In this article I’ll be leading you through several steps that should help you get good photographs of women. And telling you how to assess their strong and weak sides, help them with posing, choose an angle, retouch the pictures, and more. Based on opinions I’ve gathered from models themselves, I’ve written up this overview of what women like during a shoot—and what bothers them.
The model-photographer relationship is the cornerstone of every shoot, and so it needs to be mutually beneficial. There are a few principles I recommend sticking to if you want great photos and satisfaction for yourself and your model. Every model and every photographer can see model shoots differently, but I’ll try here to touch on some basics that won’t disappoint.
We’ll be looking at:
- Assessing their strengths and weaknesses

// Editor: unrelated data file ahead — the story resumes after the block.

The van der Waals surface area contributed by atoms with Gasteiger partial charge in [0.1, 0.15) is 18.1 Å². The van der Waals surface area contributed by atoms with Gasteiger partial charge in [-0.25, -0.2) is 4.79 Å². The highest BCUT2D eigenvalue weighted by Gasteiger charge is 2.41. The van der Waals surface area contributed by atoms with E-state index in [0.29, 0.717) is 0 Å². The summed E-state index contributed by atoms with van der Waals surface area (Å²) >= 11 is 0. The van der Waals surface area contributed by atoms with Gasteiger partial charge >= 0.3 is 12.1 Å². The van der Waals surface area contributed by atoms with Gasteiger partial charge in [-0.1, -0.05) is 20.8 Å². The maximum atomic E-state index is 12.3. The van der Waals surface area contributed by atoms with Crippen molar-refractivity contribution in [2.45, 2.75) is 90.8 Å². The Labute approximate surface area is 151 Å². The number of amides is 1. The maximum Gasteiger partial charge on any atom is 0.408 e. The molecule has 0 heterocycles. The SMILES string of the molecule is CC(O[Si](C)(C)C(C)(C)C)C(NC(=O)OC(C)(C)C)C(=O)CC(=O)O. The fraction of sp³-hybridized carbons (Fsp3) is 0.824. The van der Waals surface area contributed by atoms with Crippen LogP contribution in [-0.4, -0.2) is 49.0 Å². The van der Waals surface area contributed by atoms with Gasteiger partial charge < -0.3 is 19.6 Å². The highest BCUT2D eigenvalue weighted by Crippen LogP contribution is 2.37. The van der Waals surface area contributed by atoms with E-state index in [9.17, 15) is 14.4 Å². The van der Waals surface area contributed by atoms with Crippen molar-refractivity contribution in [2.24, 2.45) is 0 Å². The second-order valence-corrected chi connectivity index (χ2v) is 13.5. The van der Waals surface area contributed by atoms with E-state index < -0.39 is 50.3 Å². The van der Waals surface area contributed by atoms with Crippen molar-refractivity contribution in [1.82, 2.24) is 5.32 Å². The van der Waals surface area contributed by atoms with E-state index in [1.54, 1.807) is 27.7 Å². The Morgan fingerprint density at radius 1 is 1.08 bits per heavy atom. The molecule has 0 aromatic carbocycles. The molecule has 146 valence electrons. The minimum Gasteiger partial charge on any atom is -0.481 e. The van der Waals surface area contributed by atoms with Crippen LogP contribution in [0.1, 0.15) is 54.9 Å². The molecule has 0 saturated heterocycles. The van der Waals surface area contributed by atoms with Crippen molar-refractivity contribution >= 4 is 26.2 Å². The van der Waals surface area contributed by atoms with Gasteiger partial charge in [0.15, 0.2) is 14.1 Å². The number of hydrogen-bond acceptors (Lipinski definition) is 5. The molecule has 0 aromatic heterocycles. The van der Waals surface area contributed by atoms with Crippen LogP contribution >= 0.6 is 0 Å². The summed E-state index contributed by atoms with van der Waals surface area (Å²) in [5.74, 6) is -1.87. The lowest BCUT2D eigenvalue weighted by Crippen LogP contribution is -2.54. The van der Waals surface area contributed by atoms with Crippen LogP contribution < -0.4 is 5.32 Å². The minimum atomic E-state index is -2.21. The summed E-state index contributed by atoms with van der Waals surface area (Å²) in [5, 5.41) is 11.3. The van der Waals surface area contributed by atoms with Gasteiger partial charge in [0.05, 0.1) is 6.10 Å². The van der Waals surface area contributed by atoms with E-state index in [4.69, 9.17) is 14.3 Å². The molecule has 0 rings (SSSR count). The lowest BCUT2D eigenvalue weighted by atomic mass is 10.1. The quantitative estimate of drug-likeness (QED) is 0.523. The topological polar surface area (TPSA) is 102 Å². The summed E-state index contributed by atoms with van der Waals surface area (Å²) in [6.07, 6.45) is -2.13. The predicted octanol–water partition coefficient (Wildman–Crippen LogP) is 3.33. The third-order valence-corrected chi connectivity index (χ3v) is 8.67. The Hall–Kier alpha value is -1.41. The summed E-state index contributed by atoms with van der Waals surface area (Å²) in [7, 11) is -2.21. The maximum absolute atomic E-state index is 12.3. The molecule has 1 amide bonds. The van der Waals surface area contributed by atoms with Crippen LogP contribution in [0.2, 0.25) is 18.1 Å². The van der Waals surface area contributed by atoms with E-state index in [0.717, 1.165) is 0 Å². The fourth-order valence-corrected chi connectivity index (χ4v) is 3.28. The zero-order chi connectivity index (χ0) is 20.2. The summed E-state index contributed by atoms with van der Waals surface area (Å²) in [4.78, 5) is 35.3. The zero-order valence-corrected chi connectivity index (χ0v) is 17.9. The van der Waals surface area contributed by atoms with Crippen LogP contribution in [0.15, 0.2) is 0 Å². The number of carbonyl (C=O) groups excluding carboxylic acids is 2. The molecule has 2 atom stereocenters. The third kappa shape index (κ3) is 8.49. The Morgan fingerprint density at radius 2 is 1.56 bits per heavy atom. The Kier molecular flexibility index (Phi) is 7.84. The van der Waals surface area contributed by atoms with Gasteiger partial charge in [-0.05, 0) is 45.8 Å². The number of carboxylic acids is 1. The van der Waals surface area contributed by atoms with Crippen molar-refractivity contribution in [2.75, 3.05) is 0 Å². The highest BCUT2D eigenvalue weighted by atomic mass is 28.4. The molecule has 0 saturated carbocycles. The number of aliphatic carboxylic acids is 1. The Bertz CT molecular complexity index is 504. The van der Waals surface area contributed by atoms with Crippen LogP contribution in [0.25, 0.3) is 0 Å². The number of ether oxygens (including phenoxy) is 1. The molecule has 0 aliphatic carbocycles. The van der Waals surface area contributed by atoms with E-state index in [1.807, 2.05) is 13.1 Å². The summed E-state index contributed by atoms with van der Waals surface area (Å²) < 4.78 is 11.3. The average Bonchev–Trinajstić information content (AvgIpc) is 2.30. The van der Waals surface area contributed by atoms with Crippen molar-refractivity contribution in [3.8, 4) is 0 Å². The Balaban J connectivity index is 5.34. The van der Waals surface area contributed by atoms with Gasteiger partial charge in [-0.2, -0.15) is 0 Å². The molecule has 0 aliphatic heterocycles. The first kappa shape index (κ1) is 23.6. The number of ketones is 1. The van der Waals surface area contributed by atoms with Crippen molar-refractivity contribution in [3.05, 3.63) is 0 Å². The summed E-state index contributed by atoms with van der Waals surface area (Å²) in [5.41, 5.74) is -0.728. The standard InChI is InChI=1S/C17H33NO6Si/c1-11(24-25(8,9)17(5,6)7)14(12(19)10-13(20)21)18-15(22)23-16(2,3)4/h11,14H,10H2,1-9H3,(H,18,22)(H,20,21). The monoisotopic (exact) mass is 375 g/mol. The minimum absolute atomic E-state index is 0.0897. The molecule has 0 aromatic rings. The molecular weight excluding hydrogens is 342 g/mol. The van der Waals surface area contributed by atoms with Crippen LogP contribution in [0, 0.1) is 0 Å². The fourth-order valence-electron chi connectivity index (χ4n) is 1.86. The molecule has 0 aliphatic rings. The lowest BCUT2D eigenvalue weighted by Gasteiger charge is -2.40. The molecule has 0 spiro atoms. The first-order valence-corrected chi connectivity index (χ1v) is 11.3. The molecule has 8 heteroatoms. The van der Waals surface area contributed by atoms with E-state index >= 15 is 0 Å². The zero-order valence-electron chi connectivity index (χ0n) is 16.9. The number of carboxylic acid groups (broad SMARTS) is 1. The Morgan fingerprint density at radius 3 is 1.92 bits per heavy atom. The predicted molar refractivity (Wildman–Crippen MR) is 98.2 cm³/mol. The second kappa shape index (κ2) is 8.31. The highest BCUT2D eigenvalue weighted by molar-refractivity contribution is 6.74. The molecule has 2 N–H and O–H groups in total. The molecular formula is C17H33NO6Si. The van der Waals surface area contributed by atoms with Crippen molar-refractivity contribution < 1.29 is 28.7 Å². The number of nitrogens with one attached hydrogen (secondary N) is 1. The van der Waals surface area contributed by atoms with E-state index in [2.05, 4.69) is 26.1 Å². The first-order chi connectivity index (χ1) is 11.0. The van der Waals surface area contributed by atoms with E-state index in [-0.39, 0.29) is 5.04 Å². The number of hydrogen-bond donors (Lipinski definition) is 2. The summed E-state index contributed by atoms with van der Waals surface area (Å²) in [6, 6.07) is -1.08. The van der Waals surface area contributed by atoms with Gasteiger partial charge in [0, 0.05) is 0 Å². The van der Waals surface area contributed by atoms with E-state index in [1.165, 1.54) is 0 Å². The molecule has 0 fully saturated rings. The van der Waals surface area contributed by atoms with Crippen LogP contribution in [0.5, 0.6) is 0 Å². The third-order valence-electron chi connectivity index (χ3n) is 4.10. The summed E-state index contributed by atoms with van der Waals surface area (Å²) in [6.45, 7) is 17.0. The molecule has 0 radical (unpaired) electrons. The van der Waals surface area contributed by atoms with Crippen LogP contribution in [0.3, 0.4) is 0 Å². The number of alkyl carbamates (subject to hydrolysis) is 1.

- Good and bad angles
- The best retouching approaches
Strengths and Weaknesses
If they have a misshapen nose, try shooting from a different angle. If they have small breasts, try adapting their outfit to that in advance or making up for it with their pose. Everything has a solution, but you have to be prepared. If you see that the model’s weaknesses are too visible in a given picture, ask them to try another approach. Feel free to blame it on bad light or a boring angle.
Assessing strengths is more or less automatic, and these are the things that you do tell the model. Within limits, of course. Be sure to mention their nice: